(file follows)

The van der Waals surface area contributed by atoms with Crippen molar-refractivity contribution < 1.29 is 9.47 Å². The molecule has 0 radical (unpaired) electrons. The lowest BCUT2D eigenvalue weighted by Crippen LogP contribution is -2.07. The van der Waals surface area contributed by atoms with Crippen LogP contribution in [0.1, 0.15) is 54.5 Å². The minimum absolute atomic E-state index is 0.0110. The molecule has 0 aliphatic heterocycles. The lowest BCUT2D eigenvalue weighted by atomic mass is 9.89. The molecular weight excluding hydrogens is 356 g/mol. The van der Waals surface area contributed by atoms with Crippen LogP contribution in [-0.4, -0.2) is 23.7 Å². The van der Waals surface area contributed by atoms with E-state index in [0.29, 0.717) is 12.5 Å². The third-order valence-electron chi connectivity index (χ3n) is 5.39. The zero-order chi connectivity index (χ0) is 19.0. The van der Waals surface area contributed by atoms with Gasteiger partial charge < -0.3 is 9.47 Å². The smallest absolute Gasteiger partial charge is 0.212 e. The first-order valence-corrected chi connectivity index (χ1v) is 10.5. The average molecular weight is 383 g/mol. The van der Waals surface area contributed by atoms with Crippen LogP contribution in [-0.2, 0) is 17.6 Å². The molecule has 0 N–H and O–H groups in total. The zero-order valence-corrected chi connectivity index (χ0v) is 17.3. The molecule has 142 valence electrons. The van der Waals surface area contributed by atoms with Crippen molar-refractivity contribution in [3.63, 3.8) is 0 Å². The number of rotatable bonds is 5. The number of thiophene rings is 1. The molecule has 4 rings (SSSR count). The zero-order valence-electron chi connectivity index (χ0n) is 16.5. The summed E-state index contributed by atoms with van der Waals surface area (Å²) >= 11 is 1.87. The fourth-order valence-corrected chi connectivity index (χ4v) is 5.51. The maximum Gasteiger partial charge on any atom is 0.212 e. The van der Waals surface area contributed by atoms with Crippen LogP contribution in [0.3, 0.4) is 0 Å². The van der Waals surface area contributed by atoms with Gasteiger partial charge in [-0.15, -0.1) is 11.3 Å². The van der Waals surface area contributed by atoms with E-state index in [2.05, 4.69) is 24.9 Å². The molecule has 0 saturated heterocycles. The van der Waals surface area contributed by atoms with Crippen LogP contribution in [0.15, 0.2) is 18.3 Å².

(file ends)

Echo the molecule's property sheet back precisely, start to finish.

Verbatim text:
The van der Waals surface area contributed by atoms with Crippen molar-refractivity contribution < 1.29 is 9.47 Å². The molecule has 0 radical (unpaired) electrons. The lowest BCUT2D eigenvalue weighted by Crippen LogP contribution is -2.07. The van der Waals surface area contributed by atoms with Crippen LogP contribution in [0.1, 0.15) is 54.5 Å². The minimum absolute atomic E-state index is 0.0110. The molecule has 0 aliphatic heterocycles. The lowest BCUT2D eigenvalue weighted by atomic mass is 9.89. The molecular weight excluding hydrogens is 356 g/mol. The van der Waals surface area contributed by atoms with Crippen LogP contribution in [-0.4, -0.2) is 23.7 Å². The van der Waals surface area contributed by atoms with E-state index in [0.29, 0.717) is 12.5 Å². The third-order valence-electron chi connectivity index (χ3n) is 5.39. The zero-order chi connectivity index (χ0) is 19.0. The van der Waals surface area contributed by atoms with Gasteiger partial charge < -0.3 is 9.47 Å². The smallest absolute Gasteiger partial charge is 0.212 e. The first-order valence-corrected chi connectivity index (χ1v) is 10.5. The average molecular weight is 383 g/mol. The van der Waals surface area contributed by atoms with Crippen LogP contribution in [-0.2, 0) is 17.6 Å². The molecule has 0 N–H and O–H groups in total. The zero-order valence-corrected chi connectivity index (χ0v) is 17.3. The molecule has 142 valence electrons. The van der Waals surface area contributed by atoms with Crippen molar-refractivity contribution in [3.63, 3.8) is 0 Å². The number of rotatable bonds is 5. The number of thiophene rings is 1. The molecule has 4 rings (SSSR count). The zero-order valence-electron chi connectivity index (χ0n) is 16.5. The summed E-state index contributed by atoms with van der Waals surface area (Å²) >= 11 is 1.87. The fourth-order valence-corrected chi connectivity index (χ4v) is 5.51. The maximum Gasteiger partial charge on any atom is 0.212 e. The van der Waals surface area contributed by atoms with Crippen LogP contribution in [0.3, 0.4) is 0 Å². The van der Waals surface area contributed by atoms with Gasteiger partial charge in [-0.15, -0.1) is 11.3 Å². The van der Waals surface area contributed by atoms with E-state index in [2.05, 4.69) is 24.9 Å². The molecule has 0 saturated heterocycles. The van der Waals surface area contributed by atoms with Crippen LogP contribution in [0.15, 0.2) is 18.3 Å².